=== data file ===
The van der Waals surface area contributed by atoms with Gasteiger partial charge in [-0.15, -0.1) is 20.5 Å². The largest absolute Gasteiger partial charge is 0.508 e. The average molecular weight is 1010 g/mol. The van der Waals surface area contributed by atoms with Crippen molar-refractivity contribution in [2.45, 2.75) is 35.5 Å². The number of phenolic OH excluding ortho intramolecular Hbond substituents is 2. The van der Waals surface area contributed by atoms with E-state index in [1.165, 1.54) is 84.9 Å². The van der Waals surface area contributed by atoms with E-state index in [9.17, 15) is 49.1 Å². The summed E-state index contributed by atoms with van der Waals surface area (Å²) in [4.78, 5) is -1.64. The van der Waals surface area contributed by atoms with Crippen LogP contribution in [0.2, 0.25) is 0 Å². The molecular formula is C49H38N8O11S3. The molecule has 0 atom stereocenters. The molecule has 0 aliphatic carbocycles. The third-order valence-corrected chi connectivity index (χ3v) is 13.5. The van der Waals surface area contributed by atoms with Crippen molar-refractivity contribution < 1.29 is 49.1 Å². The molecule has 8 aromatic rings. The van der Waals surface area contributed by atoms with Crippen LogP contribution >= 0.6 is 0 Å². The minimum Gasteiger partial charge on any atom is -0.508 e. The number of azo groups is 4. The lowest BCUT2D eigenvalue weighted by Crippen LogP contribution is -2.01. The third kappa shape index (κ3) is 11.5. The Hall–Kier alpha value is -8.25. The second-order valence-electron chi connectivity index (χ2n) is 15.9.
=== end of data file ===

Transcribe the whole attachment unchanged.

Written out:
The van der Waals surface area contributed by atoms with Gasteiger partial charge in [-0.15, -0.1) is 20.5 Å². The largest absolute Gasteiger partial charge is 0.508 e. The average molecular weight is 1010 g/mol. The van der Waals surface area contributed by atoms with Crippen molar-refractivity contribution in [2.45, 2.75) is 35.5 Å². The number of phenolic OH excluding ortho intramolecular Hbond substituents is 2. The van der Waals surface area contributed by atoms with E-state index in [1.165, 1.54) is 84.9 Å². The van der Waals surface area contributed by atoms with E-state index in [9.17, 15) is 49.1 Å². The summed E-state index contributed by atoms with van der Waals surface area (Å²) in [4.78, 5) is -1.64. The van der Waals surface area contributed by atoms with Crippen LogP contribution in [0.2, 0.25) is 0 Å². The molecular formula is C49H38N8O11S3. The molecule has 0 atom stereocenters. The molecule has 0 aliphatic carbocycles. The third-order valence-corrected chi connectivity index (χ3v) is 13.5. The van der Waals surface area contributed by atoms with Crippen molar-refractivity contribution < 1.29 is 49.1 Å². The molecule has 8 aromatic rings. The van der Waals surface area contributed by atoms with Crippen LogP contribution >= 0.6 is 0 Å². The minimum Gasteiger partial charge on any atom is -0.508 e. The number of azo groups is 4. The lowest BCUT2D eigenvalue weighted by Crippen LogP contribution is -2.01. The third kappa shape index (κ3) is 11.5. The Hall–Kier alpha value is -8.25. The second-order valence-electron chi connectivity index (χ2n) is 15.9.